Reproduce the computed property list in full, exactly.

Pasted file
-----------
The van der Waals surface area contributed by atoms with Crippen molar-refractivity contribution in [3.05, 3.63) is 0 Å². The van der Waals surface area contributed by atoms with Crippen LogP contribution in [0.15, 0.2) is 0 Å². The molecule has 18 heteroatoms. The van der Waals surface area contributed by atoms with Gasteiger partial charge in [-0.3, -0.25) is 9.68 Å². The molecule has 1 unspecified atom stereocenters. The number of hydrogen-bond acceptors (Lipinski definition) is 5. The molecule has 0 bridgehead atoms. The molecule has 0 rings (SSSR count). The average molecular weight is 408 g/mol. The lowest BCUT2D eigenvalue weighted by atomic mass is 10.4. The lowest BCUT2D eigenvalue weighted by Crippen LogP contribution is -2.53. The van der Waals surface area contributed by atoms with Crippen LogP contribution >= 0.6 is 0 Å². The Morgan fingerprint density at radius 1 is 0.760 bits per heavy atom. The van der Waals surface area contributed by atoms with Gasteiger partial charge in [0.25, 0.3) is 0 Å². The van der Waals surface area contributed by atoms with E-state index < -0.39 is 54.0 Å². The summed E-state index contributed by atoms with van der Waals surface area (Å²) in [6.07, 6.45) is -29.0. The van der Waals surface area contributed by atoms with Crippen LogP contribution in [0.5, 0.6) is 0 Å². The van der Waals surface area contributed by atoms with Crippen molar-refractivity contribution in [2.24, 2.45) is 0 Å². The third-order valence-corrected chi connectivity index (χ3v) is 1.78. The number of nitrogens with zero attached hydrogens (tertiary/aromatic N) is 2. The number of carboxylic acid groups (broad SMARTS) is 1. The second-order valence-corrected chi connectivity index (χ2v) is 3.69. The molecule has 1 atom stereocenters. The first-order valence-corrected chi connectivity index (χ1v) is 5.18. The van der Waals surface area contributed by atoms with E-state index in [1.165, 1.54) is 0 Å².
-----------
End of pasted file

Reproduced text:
The van der Waals surface area contributed by atoms with Crippen molar-refractivity contribution in [3.05, 3.63) is 0 Å². The van der Waals surface area contributed by atoms with Crippen LogP contribution in [0.15, 0.2) is 0 Å². The molecule has 18 heteroatoms. The van der Waals surface area contributed by atoms with Gasteiger partial charge in [-0.3, -0.25) is 9.68 Å². The molecule has 1 unspecified atom stereocenters. The number of hydrogen-bond acceptors (Lipinski definition) is 5. The molecule has 0 bridgehead atoms. The molecule has 0 rings (SSSR count). The average molecular weight is 408 g/mol. The lowest BCUT2D eigenvalue weighted by atomic mass is 10.4. The lowest BCUT2D eigenvalue weighted by Crippen LogP contribution is -2.53. The van der Waals surface area contributed by atoms with Crippen LogP contribution >= 0.6 is 0 Å². The Morgan fingerprint density at radius 1 is 0.760 bits per heavy atom. The van der Waals surface area contributed by atoms with Gasteiger partial charge in [0.25, 0.3) is 0 Å². The van der Waals surface area contributed by atoms with E-state index < -0.39 is 54.0 Å². The summed E-state index contributed by atoms with van der Waals surface area (Å²) in [6.07, 6.45) is -29.0. The van der Waals surface area contributed by atoms with Crippen LogP contribution in [0.5, 0.6) is 0 Å². The van der Waals surface area contributed by atoms with Crippen molar-refractivity contribution in [2.24, 2.45) is 0 Å². The third-order valence-corrected chi connectivity index (χ3v) is 1.78. The number of nitrogens with zero attached hydrogens (tertiary/aromatic N) is 2. The number of carboxylic acid groups (broad SMARTS) is 1. The second-order valence-corrected chi connectivity index (χ2v) is 3.69. The molecule has 1 atom stereocenters. The first-order valence-corrected chi connectivity index (χ1v) is 5.18. The van der Waals surface area contributed by atoms with E-state index in [1.165, 1.54) is 0 Å².